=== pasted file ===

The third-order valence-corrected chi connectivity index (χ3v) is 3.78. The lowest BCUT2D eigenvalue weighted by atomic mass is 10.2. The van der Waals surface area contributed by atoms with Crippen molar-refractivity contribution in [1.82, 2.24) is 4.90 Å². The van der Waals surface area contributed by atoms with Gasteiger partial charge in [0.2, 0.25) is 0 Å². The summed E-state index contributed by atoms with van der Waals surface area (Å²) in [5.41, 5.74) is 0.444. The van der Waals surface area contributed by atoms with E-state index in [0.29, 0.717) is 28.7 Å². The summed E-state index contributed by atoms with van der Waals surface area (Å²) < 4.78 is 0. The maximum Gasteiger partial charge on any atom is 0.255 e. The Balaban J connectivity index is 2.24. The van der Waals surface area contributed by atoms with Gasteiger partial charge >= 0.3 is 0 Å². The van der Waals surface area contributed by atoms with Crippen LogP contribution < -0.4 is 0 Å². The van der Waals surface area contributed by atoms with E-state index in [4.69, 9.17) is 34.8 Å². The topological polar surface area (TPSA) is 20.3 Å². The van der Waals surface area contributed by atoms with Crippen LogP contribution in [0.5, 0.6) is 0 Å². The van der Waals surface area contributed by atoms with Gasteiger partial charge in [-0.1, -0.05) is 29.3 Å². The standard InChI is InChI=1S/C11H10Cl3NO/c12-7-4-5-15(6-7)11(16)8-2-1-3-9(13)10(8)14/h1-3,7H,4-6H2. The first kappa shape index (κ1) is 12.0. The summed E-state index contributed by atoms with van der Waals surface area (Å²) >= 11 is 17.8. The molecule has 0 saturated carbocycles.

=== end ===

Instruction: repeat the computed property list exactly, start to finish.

The third-order valence-corrected chi connectivity index (χ3v) is 3.78. The lowest BCUT2D eigenvalue weighted by atomic mass is 10.2. The van der Waals surface area contributed by atoms with Crippen molar-refractivity contribution in [1.82, 2.24) is 4.90 Å². The van der Waals surface area contributed by atoms with Gasteiger partial charge in [0.2, 0.25) is 0 Å². The summed E-state index contributed by atoms with van der Waals surface area (Å²) in [5.41, 5.74) is 0.444. The van der Waals surface area contributed by atoms with E-state index in [0.29, 0.717) is 28.7 Å². The summed E-state index contributed by atoms with van der Waals surface area (Å²) < 4.78 is 0. The maximum Gasteiger partial charge on any atom is 0.255 e. The Balaban J connectivity index is 2.24. The van der Waals surface area contributed by atoms with Gasteiger partial charge >= 0.3 is 0 Å². The van der Waals surface area contributed by atoms with Crippen LogP contribution < -0.4 is 0 Å². The van der Waals surface area contributed by atoms with E-state index in [4.69, 9.17) is 34.8 Å². The topological polar surface area (TPSA) is 20.3 Å². The van der Waals surface area contributed by atoms with Crippen LogP contribution in [0.5, 0.6) is 0 Å². The van der Waals surface area contributed by atoms with Gasteiger partial charge in [-0.1, -0.05) is 29.3 Å². The standard InChI is InChI=1S/C11H10Cl3NO/c12-7-4-5-15(6-7)11(16)8-2-1-3-9(13)10(8)14/h1-3,7H,4-6H2. The first kappa shape index (κ1) is 12.0. The summed E-state index contributed by atoms with van der Waals surface area (Å²) >= 11 is 17.8. The molecule has 0 saturated carbocycles.